Top scams in Scotland this year revealed

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Criminals exploiting the Covid-19 pandemic by targeting people and businesses in Scotland are among the most common scams recorded in 2020.

Scammers adopted unscrupulous new tactics such as telling people they had been in contact with someone with coronavirus and demanding their bank details to pay for a test.

Scams around illegal puppy farms were also reported during the year with an increase in people seeking to buy pets during lockdown, resulting in heart-breaking cases where puppies bought online were found to have serious illnesses.

Cold calls and texts purportedly from banks continued to be prevalent in 2020, with the most frequently reported scams claiming there had been a problem with a consumer’s account and requesting a transfer of money to a ‘safe’ account.

The Trading Standards Scotland ‘scam share’ reporting bulletin has listed the top ten scams of the year as: Covid scams; bank scams; HMRC scams; ‘phishing’ messages supposedly from companies such as Amazon; cloned and fake websites; business scams such as fake grants; cold callers; counterfeit goods; misleading energy marketing and the illegal puppy trade.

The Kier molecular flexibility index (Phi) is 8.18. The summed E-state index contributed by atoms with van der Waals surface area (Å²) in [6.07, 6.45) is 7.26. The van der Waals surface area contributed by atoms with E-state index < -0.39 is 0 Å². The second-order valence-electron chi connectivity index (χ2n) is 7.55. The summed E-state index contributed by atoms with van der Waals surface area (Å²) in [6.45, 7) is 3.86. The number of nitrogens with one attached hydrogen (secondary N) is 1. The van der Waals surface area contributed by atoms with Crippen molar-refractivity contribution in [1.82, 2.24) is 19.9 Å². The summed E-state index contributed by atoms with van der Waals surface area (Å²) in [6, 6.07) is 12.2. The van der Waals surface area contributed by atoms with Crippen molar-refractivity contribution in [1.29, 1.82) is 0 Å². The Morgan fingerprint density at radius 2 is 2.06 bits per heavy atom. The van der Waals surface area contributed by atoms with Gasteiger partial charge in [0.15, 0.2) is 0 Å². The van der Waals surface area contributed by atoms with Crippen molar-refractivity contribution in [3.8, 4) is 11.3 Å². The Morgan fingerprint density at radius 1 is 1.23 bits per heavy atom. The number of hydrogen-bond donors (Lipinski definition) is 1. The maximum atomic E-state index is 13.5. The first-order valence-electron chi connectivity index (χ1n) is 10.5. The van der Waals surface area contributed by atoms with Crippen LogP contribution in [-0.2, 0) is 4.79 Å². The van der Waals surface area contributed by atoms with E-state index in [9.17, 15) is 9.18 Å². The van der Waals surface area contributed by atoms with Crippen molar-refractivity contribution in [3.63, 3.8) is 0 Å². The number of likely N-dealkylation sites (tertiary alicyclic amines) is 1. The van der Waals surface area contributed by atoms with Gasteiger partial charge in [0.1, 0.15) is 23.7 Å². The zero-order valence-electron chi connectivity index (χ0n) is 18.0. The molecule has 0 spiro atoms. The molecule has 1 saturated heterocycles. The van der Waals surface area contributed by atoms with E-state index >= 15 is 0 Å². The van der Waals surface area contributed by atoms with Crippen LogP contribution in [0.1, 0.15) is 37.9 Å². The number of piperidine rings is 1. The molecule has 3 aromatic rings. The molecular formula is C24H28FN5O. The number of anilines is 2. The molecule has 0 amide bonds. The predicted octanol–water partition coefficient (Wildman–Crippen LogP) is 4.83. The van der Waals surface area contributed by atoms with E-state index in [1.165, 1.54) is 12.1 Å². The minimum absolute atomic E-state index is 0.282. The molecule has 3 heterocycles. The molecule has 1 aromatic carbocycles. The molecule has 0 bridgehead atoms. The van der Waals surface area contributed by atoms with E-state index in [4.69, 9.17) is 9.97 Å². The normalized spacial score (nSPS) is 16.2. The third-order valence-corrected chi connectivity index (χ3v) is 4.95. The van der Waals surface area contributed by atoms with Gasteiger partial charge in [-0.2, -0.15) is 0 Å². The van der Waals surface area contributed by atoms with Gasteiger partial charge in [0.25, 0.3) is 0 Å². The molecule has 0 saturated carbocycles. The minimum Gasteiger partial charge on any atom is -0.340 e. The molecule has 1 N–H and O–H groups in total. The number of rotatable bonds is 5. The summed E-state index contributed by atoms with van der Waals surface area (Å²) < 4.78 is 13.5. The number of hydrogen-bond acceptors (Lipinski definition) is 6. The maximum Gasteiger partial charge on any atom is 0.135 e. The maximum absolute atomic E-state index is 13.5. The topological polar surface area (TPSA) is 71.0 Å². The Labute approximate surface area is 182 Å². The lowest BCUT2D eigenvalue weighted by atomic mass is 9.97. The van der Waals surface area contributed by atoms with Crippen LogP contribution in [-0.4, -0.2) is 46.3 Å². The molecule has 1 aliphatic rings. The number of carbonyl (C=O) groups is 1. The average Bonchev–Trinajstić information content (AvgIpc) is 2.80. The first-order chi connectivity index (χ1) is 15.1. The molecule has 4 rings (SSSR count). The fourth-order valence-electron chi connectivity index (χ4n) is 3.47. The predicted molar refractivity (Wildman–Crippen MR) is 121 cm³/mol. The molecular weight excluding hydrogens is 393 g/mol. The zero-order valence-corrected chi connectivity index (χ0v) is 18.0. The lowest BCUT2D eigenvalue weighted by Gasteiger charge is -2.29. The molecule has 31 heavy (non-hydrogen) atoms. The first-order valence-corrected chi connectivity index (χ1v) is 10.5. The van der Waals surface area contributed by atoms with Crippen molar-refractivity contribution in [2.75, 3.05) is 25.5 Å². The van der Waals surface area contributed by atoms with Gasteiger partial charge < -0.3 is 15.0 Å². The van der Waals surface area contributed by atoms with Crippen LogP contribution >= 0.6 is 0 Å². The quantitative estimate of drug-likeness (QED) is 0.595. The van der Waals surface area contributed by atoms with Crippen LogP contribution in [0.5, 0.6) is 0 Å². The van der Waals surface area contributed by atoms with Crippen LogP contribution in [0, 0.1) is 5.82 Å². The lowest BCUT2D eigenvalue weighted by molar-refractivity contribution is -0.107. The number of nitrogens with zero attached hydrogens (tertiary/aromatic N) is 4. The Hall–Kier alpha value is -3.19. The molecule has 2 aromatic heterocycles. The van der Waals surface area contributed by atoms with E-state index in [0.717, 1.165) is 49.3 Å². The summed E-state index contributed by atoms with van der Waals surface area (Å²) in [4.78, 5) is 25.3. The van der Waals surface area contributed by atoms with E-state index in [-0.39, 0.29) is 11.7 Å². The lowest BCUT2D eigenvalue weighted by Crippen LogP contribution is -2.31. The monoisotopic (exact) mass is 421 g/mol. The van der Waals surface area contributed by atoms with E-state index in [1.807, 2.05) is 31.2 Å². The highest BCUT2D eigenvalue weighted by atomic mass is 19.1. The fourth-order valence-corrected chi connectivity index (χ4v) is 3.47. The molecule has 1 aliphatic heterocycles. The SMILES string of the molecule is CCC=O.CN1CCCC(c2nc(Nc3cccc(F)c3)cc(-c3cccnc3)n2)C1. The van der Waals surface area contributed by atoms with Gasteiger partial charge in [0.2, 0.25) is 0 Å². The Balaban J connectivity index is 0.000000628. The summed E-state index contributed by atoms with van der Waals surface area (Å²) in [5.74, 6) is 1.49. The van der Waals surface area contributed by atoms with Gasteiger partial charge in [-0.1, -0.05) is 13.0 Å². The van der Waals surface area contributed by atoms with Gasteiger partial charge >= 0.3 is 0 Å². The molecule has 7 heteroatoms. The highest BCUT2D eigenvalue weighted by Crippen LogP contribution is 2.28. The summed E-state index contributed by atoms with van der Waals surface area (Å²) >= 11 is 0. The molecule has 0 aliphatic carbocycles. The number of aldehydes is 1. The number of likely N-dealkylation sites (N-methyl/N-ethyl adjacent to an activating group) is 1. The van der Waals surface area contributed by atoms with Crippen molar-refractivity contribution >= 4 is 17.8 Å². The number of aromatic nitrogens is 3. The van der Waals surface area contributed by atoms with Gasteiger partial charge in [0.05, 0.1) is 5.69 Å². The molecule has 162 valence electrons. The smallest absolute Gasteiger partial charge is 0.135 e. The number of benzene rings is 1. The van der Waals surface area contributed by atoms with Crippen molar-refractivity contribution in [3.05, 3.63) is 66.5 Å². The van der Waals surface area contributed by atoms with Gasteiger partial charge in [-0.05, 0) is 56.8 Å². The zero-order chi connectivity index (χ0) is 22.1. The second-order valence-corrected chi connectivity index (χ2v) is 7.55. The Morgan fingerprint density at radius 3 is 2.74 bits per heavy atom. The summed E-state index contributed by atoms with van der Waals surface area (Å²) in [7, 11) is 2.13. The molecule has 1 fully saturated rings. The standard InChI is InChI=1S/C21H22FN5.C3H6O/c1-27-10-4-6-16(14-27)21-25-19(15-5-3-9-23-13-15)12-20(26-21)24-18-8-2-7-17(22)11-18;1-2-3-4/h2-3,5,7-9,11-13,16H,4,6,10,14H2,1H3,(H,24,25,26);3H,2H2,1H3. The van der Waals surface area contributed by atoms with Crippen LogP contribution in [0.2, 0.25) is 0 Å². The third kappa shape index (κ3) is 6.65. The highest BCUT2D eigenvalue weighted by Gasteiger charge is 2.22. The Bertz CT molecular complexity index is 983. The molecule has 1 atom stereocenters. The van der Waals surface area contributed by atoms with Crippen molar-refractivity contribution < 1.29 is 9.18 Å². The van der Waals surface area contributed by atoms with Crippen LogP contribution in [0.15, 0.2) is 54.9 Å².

Advice Direct Scotland, which runs Scotland’s national consumer advice service, recently launched a ‘ScamWatch’ tool to collect data on scams, which can be passed to Trading Standards teams and other authorities for investigation.

Marjorie Gibson, head of operations with Advice Direct Scotland, which runs, said: ‘Over the past year, scammers have adapted to the coronavirus pandemic to prey on Scots. In what has been a tough year for everyone, it’s sickening unscrupulous fraudsters have made life even tougher for many Scots by exploiting a public health crisis.

‘It’s increasingly difficult to spot scams and there is absolutely no shame in being caught out, as the scammers’ tactics are very persuasive. As we enter 2021, we urge all Scots to remain scam aware and report any instances to us at Advice Direct Scotland so that we can help the authorities take action.’